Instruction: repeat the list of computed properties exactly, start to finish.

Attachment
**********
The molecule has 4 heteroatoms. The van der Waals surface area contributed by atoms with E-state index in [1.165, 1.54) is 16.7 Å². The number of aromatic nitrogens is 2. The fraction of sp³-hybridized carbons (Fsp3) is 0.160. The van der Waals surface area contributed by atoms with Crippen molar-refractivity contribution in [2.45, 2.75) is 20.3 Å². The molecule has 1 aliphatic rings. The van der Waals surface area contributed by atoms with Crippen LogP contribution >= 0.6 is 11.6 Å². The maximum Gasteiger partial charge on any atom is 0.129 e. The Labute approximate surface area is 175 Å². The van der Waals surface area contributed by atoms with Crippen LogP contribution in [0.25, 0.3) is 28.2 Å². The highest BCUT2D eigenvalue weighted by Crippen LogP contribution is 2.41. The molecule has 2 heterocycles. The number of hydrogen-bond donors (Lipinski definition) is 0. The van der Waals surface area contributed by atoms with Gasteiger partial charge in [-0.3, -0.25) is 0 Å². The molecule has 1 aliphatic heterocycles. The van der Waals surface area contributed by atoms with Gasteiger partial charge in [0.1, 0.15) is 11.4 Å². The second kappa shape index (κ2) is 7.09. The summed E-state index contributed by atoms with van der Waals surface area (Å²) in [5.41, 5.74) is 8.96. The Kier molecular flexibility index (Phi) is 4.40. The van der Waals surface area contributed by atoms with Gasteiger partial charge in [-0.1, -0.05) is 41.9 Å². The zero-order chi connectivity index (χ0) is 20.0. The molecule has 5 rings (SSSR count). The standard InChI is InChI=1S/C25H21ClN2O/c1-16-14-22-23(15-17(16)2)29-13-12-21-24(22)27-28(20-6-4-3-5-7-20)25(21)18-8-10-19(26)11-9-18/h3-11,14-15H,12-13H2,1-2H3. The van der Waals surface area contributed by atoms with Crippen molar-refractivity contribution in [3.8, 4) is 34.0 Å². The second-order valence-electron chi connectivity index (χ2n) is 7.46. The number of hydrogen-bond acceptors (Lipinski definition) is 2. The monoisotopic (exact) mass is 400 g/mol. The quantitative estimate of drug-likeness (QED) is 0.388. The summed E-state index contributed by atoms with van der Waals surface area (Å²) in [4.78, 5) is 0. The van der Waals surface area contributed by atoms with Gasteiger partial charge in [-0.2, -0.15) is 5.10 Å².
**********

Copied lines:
The molecule has 4 heteroatoms. The van der Waals surface area contributed by atoms with E-state index in [1.165, 1.54) is 16.7 Å². The number of aromatic nitrogens is 2. The fraction of sp³-hybridized carbons (Fsp3) is 0.160. The van der Waals surface area contributed by atoms with Crippen molar-refractivity contribution in [2.45, 2.75) is 20.3 Å². The molecule has 1 aliphatic rings. The van der Waals surface area contributed by atoms with Crippen LogP contribution >= 0.6 is 11.6 Å². The maximum Gasteiger partial charge on any atom is 0.129 e. The Labute approximate surface area is 175 Å². The van der Waals surface area contributed by atoms with Crippen LogP contribution in [0.25, 0.3) is 28.2 Å². The highest BCUT2D eigenvalue weighted by Crippen LogP contribution is 2.41. The molecule has 2 heterocycles. The number of hydrogen-bond donors (Lipinski definition) is 0. The van der Waals surface area contributed by atoms with Gasteiger partial charge in [-0.3, -0.25) is 0 Å². The molecule has 1 aliphatic heterocycles. The van der Waals surface area contributed by atoms with Gasteiger partial charge in [0.1, 0.15) is 11.4 Å². The second kappa shape index (κ2) is 7.09. The summed E-state index contributed by atoms with van der Waals surface area (Å²) in [5.41, 5.74) is 8.96. The Kier molecular flexibility index (Phi) is 4.40. The van der Waals surface area contributed by atoms with Gasteiger partial charge in [-0.1, -0.05) is 41.9 Å². The zero-order chi connectivity index (χ0) is 20.0. The molecule has 5 rings (SSSR count). The standard InChI is InChI=1S/C25H21ClN2O/c1-16-14-22-23(15-17(16)2)29-13-12-21-24(22)27-28(20-6-4-3-5-7-20)25(21)18-8-10-19(26)11-9-18/h3-11,14-15H,12-13H2,1-2H3. The van der Waals surface area contributed by atoms with Crippen molar-refractivity contribution in [3.8, 4) is 34.0 Å². The second-order valence-electron chi connectivity index (χ2n) is 7.46. The number of hydrogen-bond acceptors (Lipinski definition) is 2. The monoisotopic (exact) mass is 400 g/mol. The quantitative estimate of drug-likeness (QED) is 0.388. The summed E-state index contributed by atoms with van der Waals surface area (Å²) in [4.78, 5) is 0. The van der Waals surface area contributed by atoms with Gasteiger partial charge in [-0.2, -0.15) is 5.10 Å².